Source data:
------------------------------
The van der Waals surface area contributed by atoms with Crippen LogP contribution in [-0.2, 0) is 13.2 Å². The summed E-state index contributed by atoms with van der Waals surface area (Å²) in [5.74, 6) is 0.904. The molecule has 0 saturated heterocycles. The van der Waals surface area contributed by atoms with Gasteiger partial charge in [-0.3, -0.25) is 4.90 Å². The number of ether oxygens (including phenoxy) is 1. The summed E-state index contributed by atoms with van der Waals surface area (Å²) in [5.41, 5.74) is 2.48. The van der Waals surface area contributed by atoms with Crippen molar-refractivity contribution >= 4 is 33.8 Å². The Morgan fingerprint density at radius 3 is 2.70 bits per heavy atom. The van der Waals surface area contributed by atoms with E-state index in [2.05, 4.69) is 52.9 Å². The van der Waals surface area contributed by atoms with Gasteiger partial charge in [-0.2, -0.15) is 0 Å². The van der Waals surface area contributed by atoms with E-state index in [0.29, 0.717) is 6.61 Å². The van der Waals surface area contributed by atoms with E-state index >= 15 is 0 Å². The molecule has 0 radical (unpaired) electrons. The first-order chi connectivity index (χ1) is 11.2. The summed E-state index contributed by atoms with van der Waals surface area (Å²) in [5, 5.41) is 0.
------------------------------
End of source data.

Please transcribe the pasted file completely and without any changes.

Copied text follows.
The van der Waals surface area contributed by atoms with Crippen LogP contribution in [-0.2, 0) is 13.2 Å². The summed E-state index contributed by atoms with van der Waals surface area (Å²) in [5.74, 6) is 0.904. The molecule has 0 saturated heterocycles. The van der Waals surface area contributed by atoms with Gasteiger partial charge in [-0.3, -0.25) is 4.90 Å². The number of ether oxygens (including phenoxy) is 1. The summed E-state index contributed by atoms with van der Waals surface area (Å²) in [5.41, 5.74) is 2.48. The van der Waals surface area contributed by atoms with Crippen molar-refractivity contribution >= 4 is 33.8 Å². The Morgan fingerprint density at radius 3 is 2.70 bits per heavy atom. The van der Waals surface area contributed by atoms with E-state index in [2.05, 4.69) is 52.9 Å². The van der Waals surface area contributed by atoms with Gasteiger partial charge in [-0.2, -0.15) is 0 Å². The van der Waals surface area contributed by atoms with E-state index in [0.29, 0.717) is 6.61 Å². The van der Waals surface area contributed by atoms with E-state index >= 15 is 0 Å². The molecule has 0 radical (unpaired) electrons. The first-order chi connectivity index (χ1) is 11.2. The summed E-state index contributed by atoms with van der Waals surface area (Å²) in [5, 5.41) is 0.